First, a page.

View from Citadel Hill, Halifax, Nova Scotia

The view looking east toward downtown Halifax from Citadel Hill, around 1900-1917. Image courtesy of the Library of Congress.


The view in 2016:

It isn’t in New England, or even in the United States, but Halifax has long had close ties with New England, especially Boston. It is the closest major North American port to Europe, and as such it is the last stop for outgoing ships from Boston, and the first for incoming ships. This scene here shows part of the city’s massive harbor, which has been of strategic importance over the years. After the British occupation of Boston ended in 1776, their fleet took refuge here in Halifax while preparing for an assault on New York City, and many years later the harbor was used as a gathering place for eastbound Atlantic convoys in both world wars.

Through all of this, the strategically-valuable harbor has been protected by Fort George, a series of fortifications atop Citadel Hill. The hill stands just west of downtown Halifax, offering sweeping views of the city and harbor, and making it the ideal location for a fort to command the harbor and its approaches. The photos here were taken near the top of the hill, near the outer walls of the fort. On the left is one of Halifax’s oldest landmarks, the Town Clock, which was built at the foot of the hill. It faces down Carmichael Street, which leads to the Grand Parade three blocks down the hill, where City Hall and St. Paul’s Anglican Church are located.

The date of the first photo is somewhat unclear, but it was taken sometime soon before 1917, when Halifax experienced one of the deadliest disasters in history. Known as the Halifax Explosion, it occurred on December 6, 1917, when the harbor was filled with ships heading to and from Europe during World War I. Two such ships were the Norwegian SS Imo, which collided with French ammunition ship SS Mont-Blanc. The latter caught fire, and after about 20 minutes its cargo of high explosives detonated.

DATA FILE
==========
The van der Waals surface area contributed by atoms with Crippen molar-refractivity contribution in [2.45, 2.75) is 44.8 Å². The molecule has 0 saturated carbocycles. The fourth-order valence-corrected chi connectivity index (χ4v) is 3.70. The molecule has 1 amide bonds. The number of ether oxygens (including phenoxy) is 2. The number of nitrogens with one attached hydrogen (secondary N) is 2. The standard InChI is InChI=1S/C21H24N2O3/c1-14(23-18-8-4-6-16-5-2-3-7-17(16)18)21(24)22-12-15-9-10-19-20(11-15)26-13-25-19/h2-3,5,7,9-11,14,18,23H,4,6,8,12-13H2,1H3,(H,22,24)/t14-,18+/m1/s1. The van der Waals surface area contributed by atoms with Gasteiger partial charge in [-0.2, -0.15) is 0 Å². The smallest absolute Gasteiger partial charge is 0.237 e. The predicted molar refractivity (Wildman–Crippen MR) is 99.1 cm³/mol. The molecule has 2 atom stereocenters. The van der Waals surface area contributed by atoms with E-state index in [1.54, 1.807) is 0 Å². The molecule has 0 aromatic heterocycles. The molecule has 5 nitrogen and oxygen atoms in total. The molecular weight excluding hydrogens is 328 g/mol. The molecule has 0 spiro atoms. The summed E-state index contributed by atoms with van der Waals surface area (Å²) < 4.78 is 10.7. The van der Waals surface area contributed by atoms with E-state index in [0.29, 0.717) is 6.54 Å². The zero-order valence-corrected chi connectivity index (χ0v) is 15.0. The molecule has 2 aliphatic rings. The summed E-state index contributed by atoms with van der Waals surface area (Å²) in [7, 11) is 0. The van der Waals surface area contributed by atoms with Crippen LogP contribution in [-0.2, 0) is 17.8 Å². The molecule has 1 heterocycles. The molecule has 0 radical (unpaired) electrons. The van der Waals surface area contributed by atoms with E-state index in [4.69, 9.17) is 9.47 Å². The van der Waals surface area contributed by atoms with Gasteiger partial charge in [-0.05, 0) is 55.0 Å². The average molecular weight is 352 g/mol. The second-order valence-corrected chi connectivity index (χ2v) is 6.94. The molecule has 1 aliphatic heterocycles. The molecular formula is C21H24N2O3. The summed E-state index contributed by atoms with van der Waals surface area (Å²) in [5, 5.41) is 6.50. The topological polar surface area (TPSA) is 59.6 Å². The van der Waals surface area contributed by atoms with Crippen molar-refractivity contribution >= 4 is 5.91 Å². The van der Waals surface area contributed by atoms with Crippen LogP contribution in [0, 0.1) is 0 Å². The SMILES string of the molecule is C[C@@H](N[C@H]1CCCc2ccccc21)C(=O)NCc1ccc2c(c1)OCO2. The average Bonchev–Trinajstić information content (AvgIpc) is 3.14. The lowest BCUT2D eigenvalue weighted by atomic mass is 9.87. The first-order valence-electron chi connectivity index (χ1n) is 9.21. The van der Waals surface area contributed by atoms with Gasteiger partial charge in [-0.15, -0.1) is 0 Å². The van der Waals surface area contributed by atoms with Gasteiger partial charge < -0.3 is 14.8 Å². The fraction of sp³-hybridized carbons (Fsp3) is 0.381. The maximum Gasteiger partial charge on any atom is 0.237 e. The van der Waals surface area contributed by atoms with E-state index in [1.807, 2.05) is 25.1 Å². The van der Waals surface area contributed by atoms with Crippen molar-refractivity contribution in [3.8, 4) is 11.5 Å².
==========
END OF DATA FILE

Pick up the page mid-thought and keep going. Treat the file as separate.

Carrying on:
The Mont-Blanc was essentially vaporized, and the blast wave leveled much of the northern part of the city, to the left and out of view in the photos here. A few earlier posts, here and here, show scenes from the aftermath of the explosion, which killed nearly 2,000 people, injured around 9,000 others, and damaged or destroyed around 12,000 houses. The main commercial center of Halifax, seen in this view from Citadel Hill, escaped serious damage. Essentially every window in the city was shattered by the explosion, but most of the buildings in the first photo would have survived the disaster.

Despite being spared from serious damage, there is very little that is still recognizable from the first photo a century later. There are a number of 19th century buildings scattered throughout this section of the city, but the only one that is readily visible in both photos is the clock tower itself, which remains a prominent city landmark.

Today, Halifax remains an important port. It is the largest city in Canada’s Maritime provinces, and its downtown has been built up with skyscrapers, partially obscuring the view of the harbor from Citadel Hill. The shoreline across the harbor in Dartmouth has also changed dramatically in the past 100 years. In 1911, the community had a population of just over 5,000, but today it has over 67,000 people, and is a major suburb of Halifax as well as a commercial center in its own right.

First Congregational Church, West Springfield, Mass

The First Congregational Church on Park Street in West Springfield, around 1912. Image from Picturesque Springfield and West Springfield (1912).


The church in 2016: